Another legal question…
A person contacted us to ask us, following our article on Spotify, if it was possible to use Apple Music in a new store it is equipping... The reason? He has a "family" subscription that allows him to broadcast on 5 different devices, so he wonders if it is possible, for a possibly short time, to use this application to broadcast music in his store, the time to choose a more professional solution like Music Admix and make playlists as he likes them.
We had already addressed this question in an article from a previous blog several months ago, but this is a rather long article that covers all the topics related to the provision of music services in stores, playlists etc. Today, let's just answer the purely legal and legal aspect.
The answer is quite simple. No, you can't.
Why? Simply because Apple forbids it, not only Apple, but also French law, but the contract between you and Apple makes this very clear. What do the general conditions of the Cupertino firm say? a link that you can consult.
– You may use the Services and Content only for personal and non-commercial purposes
– The provision of Content does not grant you any commercial or promotional use rights and does not constitute a grant or waiver of the rights of copyright holders or related parties.
In another document, the apple mark drives the nail in with a slightly different formulation (negative form "you can't" instead of positive form "you can…only", and use of other words :
– You may only use the Services and Content for personal and non-commercial purposes
– The delivery of Content does not grant you any rights with respect to any commercial or promotional use, and does not constitute a grant or waiver of the rights of any copyright owner.
This is the heart of the matter, it's a question of copyright and related rights, we've already written a lot about it (see for example the article on Spotify) so we won't go any further.
In the future, it is possible that an Apple Music Business offer will be implemented. CultofMac dated December 2018 indicated this:
"Apple Music for Business" in preparation
Apple filed an application for registration of the trademark "Apple Music for Business" with the U.S. Patent and Trademark Office on November 29, but it mentions registrations in other countries – including one in Jamaica in early June.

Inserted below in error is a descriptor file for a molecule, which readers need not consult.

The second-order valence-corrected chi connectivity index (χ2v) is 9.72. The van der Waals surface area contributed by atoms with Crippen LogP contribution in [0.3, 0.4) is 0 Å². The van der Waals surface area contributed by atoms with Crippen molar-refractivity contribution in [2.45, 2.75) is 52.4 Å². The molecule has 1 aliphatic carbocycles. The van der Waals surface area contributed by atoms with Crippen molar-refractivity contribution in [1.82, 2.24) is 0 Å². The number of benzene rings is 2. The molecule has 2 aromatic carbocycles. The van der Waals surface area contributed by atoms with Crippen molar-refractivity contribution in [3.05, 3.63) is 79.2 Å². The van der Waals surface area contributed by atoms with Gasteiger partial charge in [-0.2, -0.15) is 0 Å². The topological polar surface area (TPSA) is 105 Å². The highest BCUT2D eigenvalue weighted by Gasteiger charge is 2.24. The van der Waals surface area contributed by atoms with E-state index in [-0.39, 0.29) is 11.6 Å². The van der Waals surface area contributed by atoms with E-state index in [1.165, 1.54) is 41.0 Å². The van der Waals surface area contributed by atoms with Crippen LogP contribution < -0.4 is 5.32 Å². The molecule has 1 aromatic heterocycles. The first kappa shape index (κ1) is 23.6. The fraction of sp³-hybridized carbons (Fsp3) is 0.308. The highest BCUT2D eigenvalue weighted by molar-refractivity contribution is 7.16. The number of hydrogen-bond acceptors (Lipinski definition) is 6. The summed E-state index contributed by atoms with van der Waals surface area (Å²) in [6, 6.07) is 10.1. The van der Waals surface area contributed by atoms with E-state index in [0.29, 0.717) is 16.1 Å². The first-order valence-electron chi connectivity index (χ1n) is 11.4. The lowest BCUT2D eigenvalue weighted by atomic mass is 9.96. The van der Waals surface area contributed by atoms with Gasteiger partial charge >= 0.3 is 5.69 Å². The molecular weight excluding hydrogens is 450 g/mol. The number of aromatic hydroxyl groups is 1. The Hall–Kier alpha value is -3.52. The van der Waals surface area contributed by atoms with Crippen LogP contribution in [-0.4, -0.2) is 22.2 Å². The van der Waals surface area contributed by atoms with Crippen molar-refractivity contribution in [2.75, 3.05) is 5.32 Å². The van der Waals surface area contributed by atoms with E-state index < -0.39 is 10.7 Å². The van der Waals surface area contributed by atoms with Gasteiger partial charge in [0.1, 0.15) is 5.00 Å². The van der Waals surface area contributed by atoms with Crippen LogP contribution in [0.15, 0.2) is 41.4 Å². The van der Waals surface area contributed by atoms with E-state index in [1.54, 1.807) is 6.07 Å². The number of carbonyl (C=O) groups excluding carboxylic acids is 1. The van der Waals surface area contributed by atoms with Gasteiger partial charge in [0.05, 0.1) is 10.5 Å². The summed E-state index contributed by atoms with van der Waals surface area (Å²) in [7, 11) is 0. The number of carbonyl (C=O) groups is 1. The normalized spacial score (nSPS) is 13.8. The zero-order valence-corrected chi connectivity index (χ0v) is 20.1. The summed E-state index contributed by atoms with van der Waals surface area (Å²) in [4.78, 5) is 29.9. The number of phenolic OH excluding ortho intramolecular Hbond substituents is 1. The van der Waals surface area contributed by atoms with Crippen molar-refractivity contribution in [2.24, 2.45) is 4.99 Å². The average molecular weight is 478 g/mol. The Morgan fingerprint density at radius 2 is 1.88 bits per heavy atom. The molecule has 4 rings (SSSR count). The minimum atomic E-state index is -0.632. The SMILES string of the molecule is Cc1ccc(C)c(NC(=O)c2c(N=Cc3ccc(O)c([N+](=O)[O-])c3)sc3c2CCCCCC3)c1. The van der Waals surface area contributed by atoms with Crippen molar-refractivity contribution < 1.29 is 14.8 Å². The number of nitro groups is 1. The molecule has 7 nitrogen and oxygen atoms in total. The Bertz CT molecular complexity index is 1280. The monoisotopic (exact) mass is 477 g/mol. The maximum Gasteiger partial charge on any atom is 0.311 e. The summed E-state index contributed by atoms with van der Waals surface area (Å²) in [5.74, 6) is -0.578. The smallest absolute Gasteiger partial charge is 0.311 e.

The trademark suggests that Apple plans to give companies access to its streaming music service, and with such a license, they would be allowed to play it in a public place, such as a retail store, coffee or even a radio.
The documents filed list a number of different use cases in International Classes 038 and 041, including "the broadcasting and transmission of music, audio, video and streaming multimedia content by radio, television, Internet and satellite for commercial purposes".
Apple also mentions uses in retail and commercial establishments, in public places and for audio and video production."
The article then discusses the savings that could be achieved in this way, but Ecoutons Pour Voir remains doubtful: Cupertino's brand is not known for offering cheap products or services, and the author of the article seems to show a certain lack of knowledge of music rights management, when he writes that". As it stands, companies generally need to obtain a license from rights management organizations if they want to play music in a public place, so signing up for Apple Music could make things easier, but it's not certain it's cheaper. «
Like any establishment broadcasting music, a store using such a service would still have a legal obligation to pay SACEM, while the management of other rights would either be paid by the store or more likely to be paid on the subscription price, as is the case for approximately 100% of the music solution providers at the point of sale.
The author understood this well when he explained that "the Public licences can cost between hundreds and tens of thousands of dollars a year, depending on how they are used and the size of the company that acquires them, but they are not cheap, but they are more affordable than fines for copyright infringement.«